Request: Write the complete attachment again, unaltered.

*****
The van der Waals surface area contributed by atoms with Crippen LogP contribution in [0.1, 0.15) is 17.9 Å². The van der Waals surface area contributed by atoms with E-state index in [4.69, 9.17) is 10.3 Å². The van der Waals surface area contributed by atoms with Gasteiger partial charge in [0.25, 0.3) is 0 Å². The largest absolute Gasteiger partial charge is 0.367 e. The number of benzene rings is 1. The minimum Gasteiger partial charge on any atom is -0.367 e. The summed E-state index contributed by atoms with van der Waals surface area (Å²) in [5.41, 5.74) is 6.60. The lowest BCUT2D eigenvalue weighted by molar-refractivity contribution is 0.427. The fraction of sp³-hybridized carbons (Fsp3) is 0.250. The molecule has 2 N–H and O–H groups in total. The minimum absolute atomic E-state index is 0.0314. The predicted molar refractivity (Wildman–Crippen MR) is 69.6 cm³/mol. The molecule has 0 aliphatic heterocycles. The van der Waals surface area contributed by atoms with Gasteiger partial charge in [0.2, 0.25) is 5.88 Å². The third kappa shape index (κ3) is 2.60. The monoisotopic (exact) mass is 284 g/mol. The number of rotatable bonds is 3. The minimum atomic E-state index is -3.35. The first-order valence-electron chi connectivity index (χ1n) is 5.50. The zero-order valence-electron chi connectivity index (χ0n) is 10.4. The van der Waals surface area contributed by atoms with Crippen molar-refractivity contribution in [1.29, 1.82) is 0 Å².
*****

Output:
The van der Waals surface area contributed by atoms with Crippen LogP contribution in [0.1, 0.15) is 17.9 Å². The van der Waals surface area contributed by atoms with E-state index in [4.69, 9.17) is 10.3 Å². The van der Waals surface area contributed by atoms with Gasteiger partial charge in [0.25, 0.3) is 0 Å². The largest absolute Gasteiger partial charge is 0.367 e. The number of benzene rings is 1. The minimum Gasteiger partial charge on any atom is -0.367 e. The summed E-state index contributed by atoms with van der Waals surface area (Å²) in [5.41, 5.74) is 6.60. The lowest BCUT2D eigenvalue weighted by molar-refractivity contribution is 0.427. The fraction of sp³-hybridized carbons (Fsp3) is 0.250. The molecule has 2 N–H and O–H groups in total. The minimum absolute atomic E-state index is 0.0314. The predicted molar refractivity (Wildman–Crippen MR) is 69.6 cm³/mol. The molecule has 0 aliphatic heterocycles. The van der Waals surface area contributed by atoms with Gasteiger partial charge in [0.2, 0.25) is 5.88 Å². The third kappa shape index (κ3) is 2.60. The monoisotopic (exact) mass is 284 g/mol. The number of rotatable bonds is 3. The minimum atomic E-state index is -3.35. The first-order valence-electron chi connectivity index (χ1n) is 5.50. The zero-order valence-electron chi connectivity index (χ0n) is 10.4. The van der Waals surface area contributed by atoms with Crippen molar-refractivity contribution in [1.29, 1.82) is 0 Å².